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"Dance music has always been treated like a stepchild in this country. But now the music industry is seeing that this culture is at the forefront in addressing issues that affect the entire music industry," says Winter Music Conference founder Bill Kelly, Jr. The 45-year-old DJ helms what has become one of the most high-profile music conferences in the country. This year's WMC, beginning Saturday at the Fontainebleau Hilton, will find the music industry looking to dance music to answer the same questions it once posed to rock and roll: Where are tomorrow's hit makers?
Having left obscurity behind, the WMC now competes for attention with more rock-oriented national conferences such as New York City's College Music Journal MusicFest and Austin, Texas's South by Southwest. With Saturday night's Cameo Theatre showcase, however, featuring England's Fatboy Slim and France's Daft Punk, it's getting harder to tell WMC from its more traditional conference cousins. These artists are just as coveted by alt-rock radio stations and MTV as they are by die-hard electronica fans.
The blurring of lines signals a shift in how tomorrow's stars are being discovered and groomed. A wave of major-label A&R men are set to hit Miami, but instead of trolling dingy rock clubs looking for unkempt would-be guitar heroes, they'll spend their nights peeking into the DJ booths of South Beach's nightclubs in pursuit of the next big thing.
They might be on the right track. Last year's Winter Music Conference yielded the worldwide neo-disco smash hit "The Music Sounds Better with You" from the Daft Punk side-project Stardust. The song's creator, Thomas Bangalter, never even did a formal pressing of the record, which he freely admits was created in his bedroom in the space of an afternoon. He simply showed up at WMC, handed out a few white-label twelve-inch copies of the track he had specially made for the occasion, and let the DJ-generated buzz do the rest.
"It was an underground dance record," Kelly says flatly. "It never would have made the worldwide impact it did if it wasn't for the head start it got down here. Now even people who turned their backs on dance music want to know more about it just because of Stardust."
But beyond spawning hits, the conference's focus is still very much on the dance underground. Another of last year's successes came from the legendary Detroit techno producer Carl Craig. He says he found himself increasingly peeved at major-label intrusion into a scene traditionally hidden from the public eye. Distressed at what he thought was a resultant perversion of the scene's ethos, he arrived in Miami with the dark, moody "4 My Peepz." The song is a bitter tribute to friends lost to the crime and poverty of the urban ghetto, as well as a reminder of the oppressive conditions that house and techno music once reflected. Like Stardust, he handed out just a few white-label copies, then watched as the track evolved into a huge international club hit. The WMC buzz even spurred DJs who didn't have a copy of the record to include it on their playlists in trade magazines, in an effort to seem hip.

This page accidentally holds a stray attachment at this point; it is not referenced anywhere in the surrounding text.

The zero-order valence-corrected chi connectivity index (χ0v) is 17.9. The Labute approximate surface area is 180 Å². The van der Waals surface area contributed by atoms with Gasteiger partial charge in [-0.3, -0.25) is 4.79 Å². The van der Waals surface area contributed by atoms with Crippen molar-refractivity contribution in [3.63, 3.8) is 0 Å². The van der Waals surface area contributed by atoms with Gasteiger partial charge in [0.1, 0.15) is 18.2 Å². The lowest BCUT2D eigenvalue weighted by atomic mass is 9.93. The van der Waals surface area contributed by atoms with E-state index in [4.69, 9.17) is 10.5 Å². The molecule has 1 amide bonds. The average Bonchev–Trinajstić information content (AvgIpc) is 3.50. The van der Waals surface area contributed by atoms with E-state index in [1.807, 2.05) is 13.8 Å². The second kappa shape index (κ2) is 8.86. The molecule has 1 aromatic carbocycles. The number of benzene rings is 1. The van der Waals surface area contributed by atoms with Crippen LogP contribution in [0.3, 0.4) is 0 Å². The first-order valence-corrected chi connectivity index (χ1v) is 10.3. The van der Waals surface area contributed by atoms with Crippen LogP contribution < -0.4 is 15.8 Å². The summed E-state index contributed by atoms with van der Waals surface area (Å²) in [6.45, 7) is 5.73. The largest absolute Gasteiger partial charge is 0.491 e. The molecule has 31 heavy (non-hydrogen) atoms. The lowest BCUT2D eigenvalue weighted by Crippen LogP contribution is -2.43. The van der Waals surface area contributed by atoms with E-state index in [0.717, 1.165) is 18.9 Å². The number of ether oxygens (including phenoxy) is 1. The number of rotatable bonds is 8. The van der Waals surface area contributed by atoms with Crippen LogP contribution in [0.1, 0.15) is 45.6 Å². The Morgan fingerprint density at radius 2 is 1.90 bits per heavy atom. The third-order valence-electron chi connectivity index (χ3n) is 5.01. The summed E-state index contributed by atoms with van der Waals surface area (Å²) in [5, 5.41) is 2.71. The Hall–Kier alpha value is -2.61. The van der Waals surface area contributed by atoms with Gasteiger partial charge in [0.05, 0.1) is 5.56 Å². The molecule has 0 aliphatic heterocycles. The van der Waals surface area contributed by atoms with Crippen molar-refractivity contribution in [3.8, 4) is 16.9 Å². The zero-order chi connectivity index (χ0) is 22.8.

That aboveground/underground dichotomy is certainly at the heart of the WMC this year. For one thing, smaller, independent labels will be on stronger footing. "I think you're gonna see the indie labels really flourish because they can cut through the bullshit, they can get records out quickly, and use street teams to do promotion," Kelly opines. "They're just more savvy. Also, the big labels were spending all year restructuring, but time isn't waiting for them."
Besides big A&R men, the WMC is also about the 4500 DJs, producers, and independent label owners (up from last year's 3500) expected to make the trek this year from their wintry climates to network with the rest of the dance world. Despite having its own Grammy category and growing numbers of highly paid "stars," dance music is a form whose lifeblood is still the ephemeral vinyl single. The bulk of the money changing hands in this genre is centered on licensing agreements and faceless producers making remixes -- none of which readily translates into copy for glossy magazines.
Still, even underground aficionados are beginning to hone their business skills, as revealed in the schedule for the four days of seminars held at the WMC. Among this year's topics: "Music Publicity and the Next Millennium" (interesting given dance music's underground anti-press bias) as well as a discussion of how the wildly popular American rave party scene is affecting dance music, both aesthetically and legally. (Raves and illicit drugs and law enforcement seem inextricably tied.) One seminar examines the Euro currency conversion and its impact on transatlantic business, while another's title sums it all up: "Enough About Music: What About the Deal?"
Kelly insists, however, that these aren't worlds colliding. Rather it's just one nation under a groove. Or, at least a place to talk about it.